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Knowing Your Limits for a Safer Ride
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Knowing Your Limits for a Safer Ride

As riders, we deal with all sorts of distractions. Barn noises, show ground excitement, the errant cat that decides to leap into the arena without notice. No one can ride in a vacuum and prevent every little disruption that could spook a horse. Besides, half the fun is keeping your horse focused on you and the task at hand.

That said, some horses are more challenging to keep focused than others. My Anglo-Arabian is one of them. Zoom (aptly named) is a wonderful dressage partner when he's listening and a hot bed of dynamite when he's not. I've worked with this horse for seven years and have been able to greatly improve his confidence around scary things as well as his ability to remain focused amidst lots of distraction.

But since I've worked with this horse for seven years, I also know his limits. Zoom will never be bombproof. Some days, a big noise in the barn next to the arena is nothing to worry about, but one time the sound of a photographer's camera shutter spooked him so badly that he galloped down the centerline at a show. I need to trust my horse, but I also need to be aware of his psychology... and his ability to cross the arena in a few speedy strides.

If you have a spooky horse, how many times have you heard "It's good practice for the show ring!" while battling your horse's latest boogie monster? Most of the time, this is true. It is absolutely good practice to expose your horse to distractions and learn how to handle them. But how do you know when to pick those battles and when to avoid a distraction altogether?

Yesterday I was faced with a decision like this. While I was riding in the indoor arena, a stretch of fence was being sanded and painted right outside one of the arena doors. Zoom became agitated because every time we passed that door, he could hear the old paint being scraped off the fence without being able to see where the noise was coming from. After a few attempts at getting him to go by the door calmly - some successful and some not - I kindly asked the painters if they would mind working on a different stretch of fence while I rode. I really debated this decision, I can't always control my surroundings, but settled on asking them to move because I felt it wasn't fair to the horse to ask him to completely ignore something that was legitimately scary to him.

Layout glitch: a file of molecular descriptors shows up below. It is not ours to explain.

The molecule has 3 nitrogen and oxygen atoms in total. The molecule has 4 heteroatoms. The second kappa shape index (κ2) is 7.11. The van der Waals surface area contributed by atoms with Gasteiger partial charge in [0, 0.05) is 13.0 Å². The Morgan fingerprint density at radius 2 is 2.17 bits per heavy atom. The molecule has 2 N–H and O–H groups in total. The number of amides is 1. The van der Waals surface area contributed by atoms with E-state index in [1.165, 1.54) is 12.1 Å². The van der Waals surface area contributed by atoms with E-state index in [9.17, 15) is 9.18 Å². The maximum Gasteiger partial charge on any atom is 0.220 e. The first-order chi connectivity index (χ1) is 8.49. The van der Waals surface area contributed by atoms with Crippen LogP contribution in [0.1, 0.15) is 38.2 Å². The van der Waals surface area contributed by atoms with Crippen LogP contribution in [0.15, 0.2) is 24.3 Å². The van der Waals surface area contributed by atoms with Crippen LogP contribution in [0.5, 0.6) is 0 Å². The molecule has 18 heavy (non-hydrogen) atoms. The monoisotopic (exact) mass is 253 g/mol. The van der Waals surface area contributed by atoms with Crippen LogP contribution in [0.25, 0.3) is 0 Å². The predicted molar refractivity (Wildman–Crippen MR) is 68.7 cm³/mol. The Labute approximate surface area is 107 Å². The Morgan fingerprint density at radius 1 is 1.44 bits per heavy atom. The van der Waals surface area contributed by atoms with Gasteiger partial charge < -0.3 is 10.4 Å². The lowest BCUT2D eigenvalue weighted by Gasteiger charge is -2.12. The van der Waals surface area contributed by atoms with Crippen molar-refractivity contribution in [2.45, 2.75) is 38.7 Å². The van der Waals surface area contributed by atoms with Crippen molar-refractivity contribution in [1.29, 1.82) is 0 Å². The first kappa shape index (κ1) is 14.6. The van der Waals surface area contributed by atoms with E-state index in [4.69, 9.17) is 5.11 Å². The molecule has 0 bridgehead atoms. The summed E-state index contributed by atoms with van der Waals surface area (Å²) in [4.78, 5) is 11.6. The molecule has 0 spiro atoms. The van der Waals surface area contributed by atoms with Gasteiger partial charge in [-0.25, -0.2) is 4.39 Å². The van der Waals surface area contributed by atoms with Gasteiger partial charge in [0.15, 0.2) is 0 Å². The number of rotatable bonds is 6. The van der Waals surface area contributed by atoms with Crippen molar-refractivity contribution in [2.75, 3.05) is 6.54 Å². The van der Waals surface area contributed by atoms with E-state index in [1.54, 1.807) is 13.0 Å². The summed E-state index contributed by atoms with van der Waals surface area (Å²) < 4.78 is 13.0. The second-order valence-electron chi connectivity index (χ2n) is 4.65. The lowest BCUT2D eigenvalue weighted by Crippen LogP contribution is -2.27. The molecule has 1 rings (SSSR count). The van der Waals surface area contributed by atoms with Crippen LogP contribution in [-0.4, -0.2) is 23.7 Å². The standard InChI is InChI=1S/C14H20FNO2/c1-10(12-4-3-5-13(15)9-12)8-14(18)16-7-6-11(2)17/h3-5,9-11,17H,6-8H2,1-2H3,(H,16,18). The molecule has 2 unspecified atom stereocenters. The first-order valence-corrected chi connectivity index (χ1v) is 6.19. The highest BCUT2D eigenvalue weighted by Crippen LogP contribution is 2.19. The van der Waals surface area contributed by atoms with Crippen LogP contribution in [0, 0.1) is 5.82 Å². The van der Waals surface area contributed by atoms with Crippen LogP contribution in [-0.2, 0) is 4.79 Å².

It's important to not pick a battle with your horse if you're not confident you can win. If the horse wins, he learns that it's okay to react negatively to distractions. After the painters moved away from the arena, I fully expected Zoom to go by that door without protest. He tried to convince me the scary noises were still there, but I was firm and kept him focused. After a couple of minutes he settled down completely and paid no attention to the door. Had I continued to battle with him on dealing with the noises outside, I might have won, but I would have run the risk of only making him more agitated.

This is not to say I always remove distractions, usually I just deal with them. But I know my horse well enough that I can make a decision that keeps me safe and keeps him sane. Also, there are some conditions in which it is simply unsafe to ride. Particularly strong winds that repeatedly rattle the sides of the arena and storms are two big ones. Stick to your gut - if it doesn't feel safe, don't get on.

So even at the risk of being heckled for chickening out, listening to your horse and knowing your limits are of utmost importance when it comes to having a safe, successful ride.

Flickr Photo Credit: rayand

More about Spooking, Riding, Safety, Training

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  1. Morgan Skilling
    Morgan Skilling
    Excellent post. This also goes to making a decision to sell our lease out your horse if it's not a good fit for you. My first horse ended up being too much horse for me and he will be much happier in a home that will utilize him to his full potential (and I will hopefully cut down on trips to the ER).
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